China’s Baidu Reaches Out to World, Makes Developer Tools Available in English


China’s leading search engine, Baidu (NASDAQ:BIDU), is reaching out to developers around the world by making its cloud developer tools available in English. It will allow broader access to numerous Baidu APIs and services, such as for cloud storage, in-app advertising and analytics, and location-based features.

Baidu developers tools now in English

Baidu’s developers tools are now in English.

All the information for developers is on this new English site, which will be launched officially tomorrow. At the moment it’s quite basic, but Baidu’s director of international comunications, Kaiser Kuo, explains:

Right now, there are only brief explanations about the tools and resources we’re making available, but in the coming months we’re going to make all the documentation available in English to give app developers outside of China everything they need to distribute apps through Baidu.

There’s a definite emphasis on mobile amongst all these developer tools. Indeed, Baidu has been focusing on mobile a lot more so as not to be out-paced by Chinese netizens jumping onto smartphones and tablets. Earlier today we noted that Baidu has seen an 11-fold increase in mobile searches in the past two years. A few weeks ago, the company said it has 80 million mobile app users, using things like Baidu Maps or the Dropbox-esque NetDrive app.

Baidu’s core products remain only in Chinese, but the company has some interests in Egypt and the Mid-East, some apps in Thailand, its Tieba social forums in Vietnam, a badly loss-making search engine in Japan, and a relatively new research lab in Singapore. That last aspect suggests Baidu might be prepping to take its core search engine into Southeast Asia in the future.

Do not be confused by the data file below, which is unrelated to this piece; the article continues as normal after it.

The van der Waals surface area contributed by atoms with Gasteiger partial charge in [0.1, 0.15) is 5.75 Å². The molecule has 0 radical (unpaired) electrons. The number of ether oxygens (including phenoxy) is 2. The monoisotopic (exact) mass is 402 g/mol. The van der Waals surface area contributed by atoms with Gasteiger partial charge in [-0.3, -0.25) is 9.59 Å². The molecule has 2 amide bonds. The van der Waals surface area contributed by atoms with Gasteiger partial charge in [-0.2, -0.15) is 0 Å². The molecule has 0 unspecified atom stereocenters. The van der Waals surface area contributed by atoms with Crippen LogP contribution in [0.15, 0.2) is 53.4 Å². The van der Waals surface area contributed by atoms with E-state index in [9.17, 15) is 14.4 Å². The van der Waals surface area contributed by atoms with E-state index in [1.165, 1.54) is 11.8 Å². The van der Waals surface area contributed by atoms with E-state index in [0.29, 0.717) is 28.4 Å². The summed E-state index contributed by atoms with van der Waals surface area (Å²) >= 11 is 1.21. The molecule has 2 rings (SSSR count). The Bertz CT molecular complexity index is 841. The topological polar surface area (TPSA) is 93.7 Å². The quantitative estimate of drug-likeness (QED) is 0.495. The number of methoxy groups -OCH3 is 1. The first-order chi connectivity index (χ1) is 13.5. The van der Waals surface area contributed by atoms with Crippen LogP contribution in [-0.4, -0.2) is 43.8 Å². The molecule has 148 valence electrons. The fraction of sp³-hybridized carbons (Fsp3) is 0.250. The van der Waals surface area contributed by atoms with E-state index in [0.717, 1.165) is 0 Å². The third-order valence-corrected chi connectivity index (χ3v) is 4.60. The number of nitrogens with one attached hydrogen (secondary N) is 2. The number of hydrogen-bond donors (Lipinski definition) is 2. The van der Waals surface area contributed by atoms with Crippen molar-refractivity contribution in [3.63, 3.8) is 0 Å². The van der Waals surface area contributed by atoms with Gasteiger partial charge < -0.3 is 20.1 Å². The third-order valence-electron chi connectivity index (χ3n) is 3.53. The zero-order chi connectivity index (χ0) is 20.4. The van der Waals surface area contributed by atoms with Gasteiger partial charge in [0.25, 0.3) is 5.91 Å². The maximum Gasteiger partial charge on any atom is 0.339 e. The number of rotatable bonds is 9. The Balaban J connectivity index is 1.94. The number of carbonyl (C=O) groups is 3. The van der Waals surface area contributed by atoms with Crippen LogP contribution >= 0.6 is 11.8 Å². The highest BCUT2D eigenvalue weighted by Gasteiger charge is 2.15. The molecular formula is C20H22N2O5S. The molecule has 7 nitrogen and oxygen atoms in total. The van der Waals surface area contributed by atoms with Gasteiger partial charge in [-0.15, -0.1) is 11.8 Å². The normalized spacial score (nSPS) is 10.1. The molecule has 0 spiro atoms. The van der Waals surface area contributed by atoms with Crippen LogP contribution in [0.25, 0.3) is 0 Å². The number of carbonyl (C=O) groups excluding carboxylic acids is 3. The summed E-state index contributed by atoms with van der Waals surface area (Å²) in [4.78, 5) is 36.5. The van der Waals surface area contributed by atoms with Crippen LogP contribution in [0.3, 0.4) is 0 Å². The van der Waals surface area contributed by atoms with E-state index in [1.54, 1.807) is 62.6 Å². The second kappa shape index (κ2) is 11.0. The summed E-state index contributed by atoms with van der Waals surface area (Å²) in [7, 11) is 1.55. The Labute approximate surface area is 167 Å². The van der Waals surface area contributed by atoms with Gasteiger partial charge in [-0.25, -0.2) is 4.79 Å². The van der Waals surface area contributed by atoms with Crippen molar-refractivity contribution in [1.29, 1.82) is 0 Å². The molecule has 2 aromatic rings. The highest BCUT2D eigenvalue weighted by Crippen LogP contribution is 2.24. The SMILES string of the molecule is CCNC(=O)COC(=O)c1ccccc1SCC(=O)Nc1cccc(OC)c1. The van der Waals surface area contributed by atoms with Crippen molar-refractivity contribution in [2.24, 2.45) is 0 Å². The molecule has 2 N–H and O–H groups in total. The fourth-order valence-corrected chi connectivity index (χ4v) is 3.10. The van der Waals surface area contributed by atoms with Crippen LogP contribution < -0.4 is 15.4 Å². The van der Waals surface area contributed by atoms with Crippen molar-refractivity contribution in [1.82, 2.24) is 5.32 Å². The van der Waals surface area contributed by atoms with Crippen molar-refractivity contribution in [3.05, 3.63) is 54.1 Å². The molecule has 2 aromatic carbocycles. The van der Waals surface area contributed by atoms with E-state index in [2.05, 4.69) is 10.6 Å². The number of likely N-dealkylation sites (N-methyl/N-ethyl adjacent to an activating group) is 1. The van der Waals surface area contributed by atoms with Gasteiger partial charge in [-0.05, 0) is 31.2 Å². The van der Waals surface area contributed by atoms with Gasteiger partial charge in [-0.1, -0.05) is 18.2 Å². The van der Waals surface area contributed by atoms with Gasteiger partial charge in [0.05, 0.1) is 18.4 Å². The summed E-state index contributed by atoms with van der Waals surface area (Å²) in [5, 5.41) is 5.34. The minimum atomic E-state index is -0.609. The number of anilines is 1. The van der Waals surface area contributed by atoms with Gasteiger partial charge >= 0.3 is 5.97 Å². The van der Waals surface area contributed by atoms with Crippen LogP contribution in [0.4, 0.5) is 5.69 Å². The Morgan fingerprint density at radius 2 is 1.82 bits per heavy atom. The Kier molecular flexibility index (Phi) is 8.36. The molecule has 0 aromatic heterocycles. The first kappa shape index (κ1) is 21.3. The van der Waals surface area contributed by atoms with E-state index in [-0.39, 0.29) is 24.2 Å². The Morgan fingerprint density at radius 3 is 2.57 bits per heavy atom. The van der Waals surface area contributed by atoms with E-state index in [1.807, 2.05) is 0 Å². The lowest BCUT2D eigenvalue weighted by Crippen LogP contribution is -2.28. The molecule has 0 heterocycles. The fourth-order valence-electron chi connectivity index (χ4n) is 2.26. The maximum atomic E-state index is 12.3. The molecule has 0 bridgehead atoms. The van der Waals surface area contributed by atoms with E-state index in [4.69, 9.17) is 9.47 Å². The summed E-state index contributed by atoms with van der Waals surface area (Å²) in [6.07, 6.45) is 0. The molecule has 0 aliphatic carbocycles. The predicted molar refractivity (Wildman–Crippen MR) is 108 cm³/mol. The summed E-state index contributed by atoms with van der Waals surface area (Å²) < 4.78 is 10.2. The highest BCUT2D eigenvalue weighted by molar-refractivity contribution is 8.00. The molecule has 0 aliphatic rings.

Monetizing Android apps in China

As well as making all its tools available to global developers, Baidu is also pushing its third-party Android market, called the Baidu Mobile App Center. The Chinese search giant is encouraging global developers to try out its tools and then also list their apps in the Mobile App Center, which launched in mid-2011. In a country where Android is hugely popular – much more so than pricey iPhones – but local consumers don’t want to be trapped in the entire Google ecosystem, there are dozens of such third-party Android app stores. Between that store and Baidu’s in-app ad platform, it’s amounts to an alternative way for global Android developers to monetize from Chinese users – and it’s a full-on challenge to Google.

One useful thing that developers and site owners might want to check out – once the full resources get translated – is the SiteApp tool which is a neat way of making a mobile website pretty easily.

(And yes, we're serious about ethics and transparency. More information here.)

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